|Penstemon smallii in late April|
|Burgundy-tinged Penstemon digitalis|
In Georgia, Penstemon flowers are white, pale lavender, and purple (and all the shades in between). The Xerces Society has a great description of beardtongue that I won’t try to restate: “Beardtongue derives its common name for the hairs that line the protruding lower petal of these tubular plants. These hairs serve an interesting function, forcing bees deeper into the flower. Some Penstemon species also have small protrusions in the flower interior that act like hooks, giving the bee a bit of a squeeze and making them struggle a tiny bit to escape. As they do so, the anthers of the flower wrap around the body of the bee, adhering pollen where it will be perfectly aligned to meet the stigma of the next flower.
Right now I have numerous stems of Penstemon digitalis blooming and the air is humming with the sound of bumble bees. I love to take photos of the bees going into the flowers, just their fuzzy rear hanging out.
These photos of Penstemon calycosus are from a small native plant nursery near me. The plants were robust and happy and full of bees. No matter which species you have, you’ll be supporting bees. I like to say that it isn’t really a picture of a beardtongue if you don’t have a bee butt in it.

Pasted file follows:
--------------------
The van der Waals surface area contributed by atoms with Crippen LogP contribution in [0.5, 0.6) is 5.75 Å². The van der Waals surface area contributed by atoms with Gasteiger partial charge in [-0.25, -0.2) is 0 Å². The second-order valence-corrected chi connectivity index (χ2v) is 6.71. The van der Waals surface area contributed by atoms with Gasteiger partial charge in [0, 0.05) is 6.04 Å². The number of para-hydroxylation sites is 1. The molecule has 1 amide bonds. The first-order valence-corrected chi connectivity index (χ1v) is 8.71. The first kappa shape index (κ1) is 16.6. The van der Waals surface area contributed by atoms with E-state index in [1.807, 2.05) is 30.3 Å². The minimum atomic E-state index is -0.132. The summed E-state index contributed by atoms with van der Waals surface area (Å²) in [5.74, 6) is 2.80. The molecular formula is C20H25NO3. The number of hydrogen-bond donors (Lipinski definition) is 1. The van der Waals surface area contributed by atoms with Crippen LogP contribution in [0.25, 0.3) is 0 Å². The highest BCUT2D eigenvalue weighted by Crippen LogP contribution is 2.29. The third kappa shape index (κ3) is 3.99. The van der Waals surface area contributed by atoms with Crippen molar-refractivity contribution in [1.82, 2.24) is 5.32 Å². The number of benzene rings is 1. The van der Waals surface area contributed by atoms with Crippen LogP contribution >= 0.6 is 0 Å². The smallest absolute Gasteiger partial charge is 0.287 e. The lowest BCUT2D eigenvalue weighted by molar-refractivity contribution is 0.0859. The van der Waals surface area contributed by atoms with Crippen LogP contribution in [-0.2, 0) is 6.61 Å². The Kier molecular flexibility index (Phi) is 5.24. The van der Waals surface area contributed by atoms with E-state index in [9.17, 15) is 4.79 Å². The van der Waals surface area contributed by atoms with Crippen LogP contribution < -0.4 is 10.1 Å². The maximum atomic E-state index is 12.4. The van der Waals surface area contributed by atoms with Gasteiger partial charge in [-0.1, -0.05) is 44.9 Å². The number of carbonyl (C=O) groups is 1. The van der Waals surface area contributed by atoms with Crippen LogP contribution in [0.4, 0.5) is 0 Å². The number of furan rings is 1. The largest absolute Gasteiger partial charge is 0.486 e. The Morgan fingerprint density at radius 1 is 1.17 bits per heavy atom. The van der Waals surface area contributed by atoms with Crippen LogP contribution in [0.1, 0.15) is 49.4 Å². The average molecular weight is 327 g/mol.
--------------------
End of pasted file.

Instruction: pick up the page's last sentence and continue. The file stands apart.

Earlier my purple beardtongue (Penstemon smallii) was blooming; just a few stray blooms remain on those plants; that is a species that is also very happy in my yard and I pot up several dozen of them each year to give away (and many friends have it now). They especially love the lawn! I originally bought several of this species from Home Depot; it was grown locally by a nursery that supplies their plants. Also blooming now is the more modest Penstemon canescens. I got this one on a rescue and my friend has propagated it from the seeds of that original plant. The foliage is slightly gray-green on that species.
This photo of Penstemon australis is from a field trip with the Georgia Botanical Society. I initially was not sure if my rescued plant was this species; some folks on a Facebook group helped me understand how to tell the difference (using the angle of the stems in the panicle of blooms).
|More erect on P. australis (left) vs. P. canescens|